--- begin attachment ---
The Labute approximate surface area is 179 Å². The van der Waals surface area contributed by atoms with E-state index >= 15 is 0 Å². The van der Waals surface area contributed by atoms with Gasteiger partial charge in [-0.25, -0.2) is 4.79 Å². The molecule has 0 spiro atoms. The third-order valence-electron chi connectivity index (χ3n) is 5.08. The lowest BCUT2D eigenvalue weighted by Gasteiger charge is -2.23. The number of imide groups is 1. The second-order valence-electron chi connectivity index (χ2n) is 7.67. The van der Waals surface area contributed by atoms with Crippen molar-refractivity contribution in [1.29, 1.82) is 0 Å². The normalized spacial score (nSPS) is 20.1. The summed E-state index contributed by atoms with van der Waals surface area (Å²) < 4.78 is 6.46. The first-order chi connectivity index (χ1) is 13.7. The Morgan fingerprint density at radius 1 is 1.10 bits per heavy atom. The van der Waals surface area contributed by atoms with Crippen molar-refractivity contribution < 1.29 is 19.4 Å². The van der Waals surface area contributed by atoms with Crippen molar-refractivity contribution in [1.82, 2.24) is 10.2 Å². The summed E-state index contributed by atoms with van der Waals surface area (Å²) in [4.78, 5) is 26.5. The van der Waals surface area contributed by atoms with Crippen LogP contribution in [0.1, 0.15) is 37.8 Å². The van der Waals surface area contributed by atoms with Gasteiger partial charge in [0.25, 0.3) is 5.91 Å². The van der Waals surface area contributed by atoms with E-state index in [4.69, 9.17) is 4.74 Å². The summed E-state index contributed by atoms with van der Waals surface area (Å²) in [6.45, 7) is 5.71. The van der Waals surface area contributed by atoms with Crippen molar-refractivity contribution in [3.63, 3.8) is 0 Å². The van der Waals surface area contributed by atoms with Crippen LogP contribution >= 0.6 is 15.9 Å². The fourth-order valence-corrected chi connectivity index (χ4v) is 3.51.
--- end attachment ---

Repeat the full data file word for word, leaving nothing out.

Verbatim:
The Labute approximate surface area is 179 Å². The van der Waals surface area contributed by atoms with E-state index >= 15 is 0 Å². The van der Waals surface area contributed by atoms with Gasteiger partial charge in [-0.25, -0.2) is 4.79 Å². The molecule has 0 spiro atoms. The third-order valence-electron chi connectivity index (χ3n) is 5.08. The lowest BCUT2D eigenvalue weighted by Gasteiger charge is -2.23. The number of imide groups is 1. The second-order valence-electron chi connectivity index (χ2n) is 7.67. The van der Waals surface area contributed by atoms with Crippen molar-refractivity contribution in [1.29, 1.82) is 0 Å². The normalized spacial score (nSPS) is 20.1. The summed E-state index contributed by atoms with van der Waals surface area (Å²) < 4.78 is 6.46. The first-order chi connectivity index (χ1) is 13.7. The Morgan fingerprint density at radius 1 is 1.10 bits per heavy atom. The van der Waals surface area contributed by atoms with Crippen molar-refractivity contribution < 1.29 is 19.4 Å². The van der Waals surface area contributed by atoms with Crippen molar-refractivity contribution in [1.82, 2.24) is 10.2 Å². The summed E-state index contributed by atoms with van der Waals surface area (Å²) in [4.78, 5) is 26.5. The van der Waals surface area contributed by atoms with Crippen LogP contribution in [0.1, 0.15) is 37.8 Å². The van der Waals surface area contributed by atoms with Gasteiger partial charge in [0.25, 0.3) is 5.91 Å². The van der Waals surface area contributed by atoms with E-state index in [4.69, 9.17) is 4.74 Å². The summed E-state index contributed by atoms with van der Waals surface area (Å²) in [6.45, 7) is 5.71. The van der Waals surface area contributed by atoms with Crippen molar-refractivity contribution in [3.63, 3.8) is 0 Å². The van der Waals surface area contributed by atoms with Crippen LogP contribution >= 0.6 is 15.9 Å². The fourth-order valence-corrected chi connectivity index (χ4v) is 3.51.